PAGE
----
How The Monk In The Canterbury Tales

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"When in doubt, skin it out." Who'd imagine that a monk would live by this code? In reference to Geoffrey Chaucer's The Canterbury Tales there is indeed one character that does. Foreshadowed earlier this character is introduced into the story as the Monk. During the period in which the story was based upon monks belonged to one of three castes. These castes included the Clergy, men and women who usually dealt with religious affairs, Nobleman, warriors who fought in exchange for food, and lastly the Commoners, those who were ordinary citizens that did all the hard work. Monks belonged to the Clergy with duties of taking care of the sick and ailing people of their time. With tasks like these at hand, it was revealed by Chaucer that those were not on the Monk's status quo.…show more content…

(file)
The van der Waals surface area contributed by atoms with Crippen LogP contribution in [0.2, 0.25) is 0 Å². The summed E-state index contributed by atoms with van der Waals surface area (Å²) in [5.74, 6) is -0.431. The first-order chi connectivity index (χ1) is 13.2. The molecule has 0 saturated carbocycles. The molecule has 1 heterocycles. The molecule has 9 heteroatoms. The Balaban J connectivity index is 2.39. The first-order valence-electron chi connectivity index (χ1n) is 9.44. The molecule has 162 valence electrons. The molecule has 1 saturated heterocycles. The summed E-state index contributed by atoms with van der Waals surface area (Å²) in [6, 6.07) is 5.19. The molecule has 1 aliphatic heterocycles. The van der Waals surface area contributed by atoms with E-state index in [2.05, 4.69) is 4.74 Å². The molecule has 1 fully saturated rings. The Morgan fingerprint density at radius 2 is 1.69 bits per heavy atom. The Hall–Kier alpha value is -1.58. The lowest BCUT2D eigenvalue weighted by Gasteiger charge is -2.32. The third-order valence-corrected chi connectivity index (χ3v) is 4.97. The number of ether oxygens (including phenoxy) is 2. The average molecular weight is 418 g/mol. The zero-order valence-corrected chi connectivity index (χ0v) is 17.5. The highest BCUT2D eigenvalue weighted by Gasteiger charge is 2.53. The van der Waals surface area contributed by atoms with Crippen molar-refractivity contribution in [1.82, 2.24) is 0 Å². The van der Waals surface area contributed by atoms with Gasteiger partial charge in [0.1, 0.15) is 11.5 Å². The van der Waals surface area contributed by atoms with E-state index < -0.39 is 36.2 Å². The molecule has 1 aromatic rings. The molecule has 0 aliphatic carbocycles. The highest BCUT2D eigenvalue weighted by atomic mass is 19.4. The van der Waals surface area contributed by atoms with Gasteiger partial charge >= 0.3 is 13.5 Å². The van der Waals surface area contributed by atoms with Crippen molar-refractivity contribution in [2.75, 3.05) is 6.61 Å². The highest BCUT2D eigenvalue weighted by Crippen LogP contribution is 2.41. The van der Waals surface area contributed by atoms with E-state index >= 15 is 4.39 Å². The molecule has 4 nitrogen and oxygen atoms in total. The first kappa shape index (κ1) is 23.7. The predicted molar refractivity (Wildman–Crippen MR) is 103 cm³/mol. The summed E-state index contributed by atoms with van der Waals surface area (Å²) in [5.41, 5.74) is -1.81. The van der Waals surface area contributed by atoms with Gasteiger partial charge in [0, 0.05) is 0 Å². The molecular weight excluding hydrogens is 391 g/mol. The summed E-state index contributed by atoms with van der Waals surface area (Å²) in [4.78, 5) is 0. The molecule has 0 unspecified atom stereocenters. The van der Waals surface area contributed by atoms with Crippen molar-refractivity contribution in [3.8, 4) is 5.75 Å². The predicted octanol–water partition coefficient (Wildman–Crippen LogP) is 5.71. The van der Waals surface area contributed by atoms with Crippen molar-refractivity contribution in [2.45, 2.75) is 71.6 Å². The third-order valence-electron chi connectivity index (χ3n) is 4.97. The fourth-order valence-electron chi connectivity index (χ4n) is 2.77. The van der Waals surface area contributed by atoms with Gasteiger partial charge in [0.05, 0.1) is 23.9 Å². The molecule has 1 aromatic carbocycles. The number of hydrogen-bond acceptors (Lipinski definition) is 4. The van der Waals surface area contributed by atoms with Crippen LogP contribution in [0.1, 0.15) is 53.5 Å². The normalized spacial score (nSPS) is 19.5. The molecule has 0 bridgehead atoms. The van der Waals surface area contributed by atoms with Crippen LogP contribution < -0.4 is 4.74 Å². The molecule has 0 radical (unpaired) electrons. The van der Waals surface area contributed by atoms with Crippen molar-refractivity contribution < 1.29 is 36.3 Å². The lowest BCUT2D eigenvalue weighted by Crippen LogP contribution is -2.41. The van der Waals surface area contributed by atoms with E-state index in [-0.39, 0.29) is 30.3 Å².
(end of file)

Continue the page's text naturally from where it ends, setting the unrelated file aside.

As Chaucer continues to give readers insight on what type of person the monk is it is revealed and emphasized that he loved to hunt. He owned a horse and dogs making it almost obvious that he tended to them more often than his indisposed human patients, so it seems. " Hunting a hare or riding at a fence was all his fun....."(Chaucer 195-196) taking this quote into context it is a near give away as to where the Monk's heart lies. To give a more concise explanation on this, he'd basically hunt until he died and would condone the activity to be the first thing he'd probably want to do when he wakes up. To explain the ways of this man only few words can be said. He's a monk who, instead of helping someone get better, wants to go out and collect rabbit feet along with bear teeth, to say the least. Now does this really make him a bad person? Looking at it from an unbiased perspective you've got to weigh the
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